The estimate of 483,156 people infected may seem large, but it means less than 5% of the state’s population has been infected, and as many as 9.8 million people are still susceptible to the virus statewide.
This indicates that North Carolina is a long way from reaching herd immunity, which occurs when 50% to 60% of the population have been infected. The number also indicates not enough people are being tested, the researchers said.
“We are far, far away from herd immunity,” said N.C. State University professor Julie Swann. “When people were talking about, ‘Oh, we’ll have a second wave in the fall,’ my message was, ‘We haven’t even had the first wave. Everybody is still susceptible.’”
Swann, along with UNC professor Paul Delamater and Ph.D. student Rachel Woodul, set out to make coronavirus estimates and forecasts available to the public.
Their estimates also show some 84,000 people are currently infected with COVID-19 in the state and of those, 41,648 people are infectious. The estimates are as of July 1.
“It’s one thing to know how many have had it. It’s a different thing to know who has it today,” Swann said. “The information about who has it today will tell that person and their closest contacts to stay home.”
The group launched a publicly-accessible website with their models and estimates Friday.
“I just feel like this just needs to be out there,” Delamater said.
A long way to go
Delamater and Swann agree that with less than 5% of the population estimated to have been infected, the state is only at the beginning of its battle against coronavirus.
“The cumulative (number) tells you how many people have had it and how many people have it right now,” said Delamater, whose recent research has included vaccinations and herd immunity. “But it also tells you how many people are still susceptible to get it… and the magnitude of people who are still at risk of getting it.”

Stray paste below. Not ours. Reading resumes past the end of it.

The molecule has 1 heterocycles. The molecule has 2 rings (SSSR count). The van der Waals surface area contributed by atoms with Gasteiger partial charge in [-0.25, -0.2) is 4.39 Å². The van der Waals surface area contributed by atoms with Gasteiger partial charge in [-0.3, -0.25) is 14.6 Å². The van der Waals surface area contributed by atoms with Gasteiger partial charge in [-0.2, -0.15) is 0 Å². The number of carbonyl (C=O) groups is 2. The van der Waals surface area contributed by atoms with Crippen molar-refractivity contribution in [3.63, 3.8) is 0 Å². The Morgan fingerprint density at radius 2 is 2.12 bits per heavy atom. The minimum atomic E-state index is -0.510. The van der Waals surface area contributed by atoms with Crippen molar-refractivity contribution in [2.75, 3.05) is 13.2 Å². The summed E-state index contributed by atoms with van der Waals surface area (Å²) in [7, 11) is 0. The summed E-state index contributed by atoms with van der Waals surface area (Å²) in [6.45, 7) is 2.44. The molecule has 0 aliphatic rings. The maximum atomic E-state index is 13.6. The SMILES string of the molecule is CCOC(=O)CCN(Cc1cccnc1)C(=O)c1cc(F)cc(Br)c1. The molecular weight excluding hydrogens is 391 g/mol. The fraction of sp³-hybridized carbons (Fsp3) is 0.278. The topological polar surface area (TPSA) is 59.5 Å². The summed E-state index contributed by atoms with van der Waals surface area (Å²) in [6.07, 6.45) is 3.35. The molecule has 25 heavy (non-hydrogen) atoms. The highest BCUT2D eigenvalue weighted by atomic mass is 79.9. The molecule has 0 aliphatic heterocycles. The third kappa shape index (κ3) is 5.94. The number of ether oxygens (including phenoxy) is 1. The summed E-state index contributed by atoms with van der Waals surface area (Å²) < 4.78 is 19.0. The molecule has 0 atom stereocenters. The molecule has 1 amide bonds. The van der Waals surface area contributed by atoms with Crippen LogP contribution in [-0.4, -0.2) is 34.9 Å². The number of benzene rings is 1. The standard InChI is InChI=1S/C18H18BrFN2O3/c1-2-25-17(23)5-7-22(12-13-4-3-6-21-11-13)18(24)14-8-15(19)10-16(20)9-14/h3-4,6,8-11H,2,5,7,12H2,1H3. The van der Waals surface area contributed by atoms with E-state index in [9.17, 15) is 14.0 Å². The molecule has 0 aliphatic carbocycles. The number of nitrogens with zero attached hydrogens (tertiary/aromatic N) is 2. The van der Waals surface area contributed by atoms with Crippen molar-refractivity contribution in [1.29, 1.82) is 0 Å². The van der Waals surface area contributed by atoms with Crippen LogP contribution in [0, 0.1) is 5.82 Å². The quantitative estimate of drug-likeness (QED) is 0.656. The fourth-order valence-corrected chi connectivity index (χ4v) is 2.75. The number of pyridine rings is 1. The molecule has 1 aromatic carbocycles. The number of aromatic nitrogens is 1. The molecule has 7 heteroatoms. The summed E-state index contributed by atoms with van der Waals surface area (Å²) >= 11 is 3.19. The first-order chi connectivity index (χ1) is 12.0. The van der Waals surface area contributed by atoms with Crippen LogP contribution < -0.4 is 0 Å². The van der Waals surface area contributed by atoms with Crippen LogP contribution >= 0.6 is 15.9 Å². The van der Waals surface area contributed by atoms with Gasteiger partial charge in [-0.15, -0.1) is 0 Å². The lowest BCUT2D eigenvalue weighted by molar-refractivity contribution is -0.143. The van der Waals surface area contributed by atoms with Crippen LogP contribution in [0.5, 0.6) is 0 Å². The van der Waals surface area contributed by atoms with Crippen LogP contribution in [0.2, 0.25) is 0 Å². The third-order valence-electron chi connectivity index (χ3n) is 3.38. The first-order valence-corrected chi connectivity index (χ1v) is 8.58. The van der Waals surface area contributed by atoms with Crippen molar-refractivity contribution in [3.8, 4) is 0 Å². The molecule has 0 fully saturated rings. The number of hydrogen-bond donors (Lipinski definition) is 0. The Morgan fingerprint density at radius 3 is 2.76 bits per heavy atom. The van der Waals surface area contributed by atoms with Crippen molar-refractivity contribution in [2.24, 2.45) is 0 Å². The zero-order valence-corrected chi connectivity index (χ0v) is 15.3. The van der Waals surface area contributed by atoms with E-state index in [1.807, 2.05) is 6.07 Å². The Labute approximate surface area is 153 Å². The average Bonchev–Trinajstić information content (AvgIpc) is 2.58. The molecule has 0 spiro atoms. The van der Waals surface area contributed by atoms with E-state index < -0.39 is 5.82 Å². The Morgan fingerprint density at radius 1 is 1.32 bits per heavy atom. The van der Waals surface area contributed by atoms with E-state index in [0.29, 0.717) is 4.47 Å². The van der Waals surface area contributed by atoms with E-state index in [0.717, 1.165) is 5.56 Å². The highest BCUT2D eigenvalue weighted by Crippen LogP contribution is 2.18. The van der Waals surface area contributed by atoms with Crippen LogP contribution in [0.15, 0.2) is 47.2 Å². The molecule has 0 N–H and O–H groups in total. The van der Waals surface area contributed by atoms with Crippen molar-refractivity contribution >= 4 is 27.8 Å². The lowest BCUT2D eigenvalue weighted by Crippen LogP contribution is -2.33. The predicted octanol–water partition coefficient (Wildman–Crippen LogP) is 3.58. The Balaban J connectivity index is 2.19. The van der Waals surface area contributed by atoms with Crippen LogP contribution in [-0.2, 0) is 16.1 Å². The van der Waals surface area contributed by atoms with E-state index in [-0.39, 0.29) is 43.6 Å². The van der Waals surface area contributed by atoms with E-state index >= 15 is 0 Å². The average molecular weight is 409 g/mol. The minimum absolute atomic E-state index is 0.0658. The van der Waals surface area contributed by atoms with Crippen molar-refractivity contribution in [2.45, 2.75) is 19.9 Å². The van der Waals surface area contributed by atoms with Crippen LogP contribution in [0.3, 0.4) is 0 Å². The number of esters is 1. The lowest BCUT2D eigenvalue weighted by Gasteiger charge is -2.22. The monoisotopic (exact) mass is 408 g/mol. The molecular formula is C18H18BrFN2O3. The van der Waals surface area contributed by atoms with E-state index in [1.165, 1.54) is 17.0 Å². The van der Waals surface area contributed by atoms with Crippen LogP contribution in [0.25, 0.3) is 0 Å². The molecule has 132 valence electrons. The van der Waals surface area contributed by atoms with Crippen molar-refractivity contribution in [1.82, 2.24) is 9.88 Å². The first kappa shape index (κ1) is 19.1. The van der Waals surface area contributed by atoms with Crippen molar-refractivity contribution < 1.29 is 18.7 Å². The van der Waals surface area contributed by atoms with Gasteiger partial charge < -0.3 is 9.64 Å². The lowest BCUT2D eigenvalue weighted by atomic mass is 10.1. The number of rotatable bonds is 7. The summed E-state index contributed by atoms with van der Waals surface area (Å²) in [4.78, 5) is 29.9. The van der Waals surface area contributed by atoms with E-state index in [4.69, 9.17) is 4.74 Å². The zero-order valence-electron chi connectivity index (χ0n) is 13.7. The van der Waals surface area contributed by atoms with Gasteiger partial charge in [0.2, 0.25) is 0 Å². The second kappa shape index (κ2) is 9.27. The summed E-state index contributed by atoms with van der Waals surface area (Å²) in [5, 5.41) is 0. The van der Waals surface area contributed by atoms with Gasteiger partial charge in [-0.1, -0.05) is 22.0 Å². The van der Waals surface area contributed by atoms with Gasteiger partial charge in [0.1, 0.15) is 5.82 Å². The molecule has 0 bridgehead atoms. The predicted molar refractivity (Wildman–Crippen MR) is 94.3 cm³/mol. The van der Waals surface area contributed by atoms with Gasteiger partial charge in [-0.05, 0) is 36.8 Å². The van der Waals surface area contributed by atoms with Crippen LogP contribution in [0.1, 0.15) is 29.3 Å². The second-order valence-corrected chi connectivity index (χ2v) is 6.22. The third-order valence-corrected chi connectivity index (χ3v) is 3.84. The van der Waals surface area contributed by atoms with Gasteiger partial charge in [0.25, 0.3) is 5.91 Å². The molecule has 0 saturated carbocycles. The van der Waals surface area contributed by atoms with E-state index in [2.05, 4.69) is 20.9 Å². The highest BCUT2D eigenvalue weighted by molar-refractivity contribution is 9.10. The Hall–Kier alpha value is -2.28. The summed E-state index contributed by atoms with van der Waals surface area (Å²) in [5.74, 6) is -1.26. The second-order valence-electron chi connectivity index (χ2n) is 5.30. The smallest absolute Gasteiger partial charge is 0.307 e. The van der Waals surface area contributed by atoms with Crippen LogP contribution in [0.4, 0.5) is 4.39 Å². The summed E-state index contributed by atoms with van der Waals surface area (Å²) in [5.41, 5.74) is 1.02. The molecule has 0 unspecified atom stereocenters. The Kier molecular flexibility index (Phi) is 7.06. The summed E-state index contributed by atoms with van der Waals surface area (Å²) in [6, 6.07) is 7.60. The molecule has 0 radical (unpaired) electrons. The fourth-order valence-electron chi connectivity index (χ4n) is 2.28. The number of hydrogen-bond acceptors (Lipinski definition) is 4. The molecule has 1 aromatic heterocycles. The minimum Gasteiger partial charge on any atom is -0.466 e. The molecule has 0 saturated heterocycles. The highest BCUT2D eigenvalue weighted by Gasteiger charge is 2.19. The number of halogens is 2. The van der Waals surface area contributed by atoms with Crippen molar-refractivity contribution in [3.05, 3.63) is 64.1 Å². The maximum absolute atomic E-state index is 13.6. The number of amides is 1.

Swann said it’s important the public understands that the state has also not yet hit its peak number of cases.
“We are still at the beginning of what we are going to experience in North Carolina,” said Swann, who also worked as a science advisor for the H1N1 pandemic response at the Centers for Disease Control and Prevention. “We are in this for a long time. Individual behaviors will determine what happens.”
The state’s two goals, Swann said, should be to not overwhelm hospitals, and to protect the most vulnerable until there is a vaccine.
North Carolina can achieve those goals by continuing to increase testing and tracing, wearing masks and social distancing.
“We need to continue to ramp up testing and tracing,” Swann said. “I still don’t think we are where we need to be. Everybody needs to find a new normal where we don’t breathe each other’s air.”
How testing shifts the numbers
According to the new estimates, only 14% of COVID-19 cases in North Carolina are lab-confirmed. The state Department of Health and Human Services reported on Thursday that 68,142 people had tested positive.
However, testing has increased dramatically over time. And the researchers estimate that 24% of cases are currently being lab-confirmed.
As testing continues to ramp up, the number of cases the state health department reports should become closer to the actual number of infections, Swann said.
“We are not testing enough yet,” Swann said. “And there is a worry that the supplies for tests are going to be short again.”
If people don’t get tested, however, the gap between reported cases and actual number of cases could grow.
“If more young adults are out there getting infected and have mild or asymptomatic cases who don’t bother getting tested ... it could increase over time,” Swann said.
DHHS reported Thursday that 10% of all tests on Tuesday were positive.
Secretary Mandy Cohen has said she wants that number to be at 5%, according to previous News & Observer reporting.
What other estimates show
Estimates of the number of people who have actually been infected vary, but generally are far more than the number of confirmed cases.
In preliminary results from a study with nearly 20,000 participants, Wake Forest Baptist Health reported between 12% and 14% of people who underwent antibody testing have ever been infected with coronavirus.
And the CDC reported the number of people actually infected is probably more than 10 times the number of lab confirmed cases nationwide. That rate varies state-by-state, however.